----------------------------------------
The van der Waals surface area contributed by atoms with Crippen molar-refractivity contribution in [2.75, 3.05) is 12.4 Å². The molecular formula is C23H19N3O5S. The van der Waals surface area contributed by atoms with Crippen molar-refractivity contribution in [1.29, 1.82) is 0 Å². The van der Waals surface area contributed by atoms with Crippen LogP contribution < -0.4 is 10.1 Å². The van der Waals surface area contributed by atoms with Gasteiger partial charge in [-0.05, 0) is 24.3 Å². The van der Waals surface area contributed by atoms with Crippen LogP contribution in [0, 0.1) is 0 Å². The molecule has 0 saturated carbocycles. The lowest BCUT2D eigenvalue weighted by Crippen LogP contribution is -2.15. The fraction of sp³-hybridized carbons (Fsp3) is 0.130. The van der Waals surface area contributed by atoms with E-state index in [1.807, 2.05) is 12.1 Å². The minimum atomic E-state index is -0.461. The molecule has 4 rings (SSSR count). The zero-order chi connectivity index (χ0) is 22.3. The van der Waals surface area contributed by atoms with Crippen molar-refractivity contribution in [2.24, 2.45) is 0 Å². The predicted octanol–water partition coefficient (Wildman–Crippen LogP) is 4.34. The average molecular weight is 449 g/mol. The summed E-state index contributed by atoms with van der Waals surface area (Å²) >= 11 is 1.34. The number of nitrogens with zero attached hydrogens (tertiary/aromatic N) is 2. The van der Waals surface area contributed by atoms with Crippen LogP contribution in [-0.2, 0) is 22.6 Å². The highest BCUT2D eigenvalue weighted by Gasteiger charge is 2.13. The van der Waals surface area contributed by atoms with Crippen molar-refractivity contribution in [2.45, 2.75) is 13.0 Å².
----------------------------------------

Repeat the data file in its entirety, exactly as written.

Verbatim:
The van der Waals surface area contributed by atoms with Crippen molar-refractivity contribution in [2.75, 3.05) is 12.4 Å². The molecular formula is C23H19N3O5S. The van der Waals surface area contributed by atoms with Crippen molar-refractivity contribution in [1.29, 1.82) is 0 Å². The van der Waals surface area contributed by atoms with Crippen LogP contribution < -0.4 is 10.1 Å². The van der Waals surface area contributed by atoms with Gasteiger partial charge in [-0.05, 0) is 24.3 Å². The van der Waals surface area contributed by atoms with Crippen LogP contribution in [0, 0.1) is 0 Å². The molecule has 0 saturated carbocycles. The lowest BCUT2D eigenvalue weighted by Crippen LogP contribution is -2.15. The fraction of sp³-hybridized carbons (Fsp3) is 0.130. The van der Waals surface area contributed by atoms with E-state index in [1.807, 2.05) is 12.1 Å². The minimum atomic E-state index is -0.461. The molecule has 4 rings (SSSR count). The zero-order chi connectivity index (χ0) is 22.3. The van der Waals surface area contributed by atoms with Crippen molar-refractivity contribution in [2.24, 2.45) is 0 Å². The predicted octanol–water partition coefficient (Wildman–Crippen LogP) is 4.34. The average molecular weight is 449 g/mol. The summed E-state index contributed by atoms with van der Waals surface area (Å²) >= 11 is 1.34. The number of nitrogens with zero attached hydrogens (tertiary/aromatic N) is 2. The van der Waals surface area contributed by atoms with Crippen LogP contribution in [-0.2, 0) is 22.6 Å². The highest BCUT2D eigenvalue weighted by Gasteiger charge is 2.13. The van der Waals surface area contributed by atoms with Crippen molar-refractivity contribution in [2.45, 2.75) is 13.0 Å².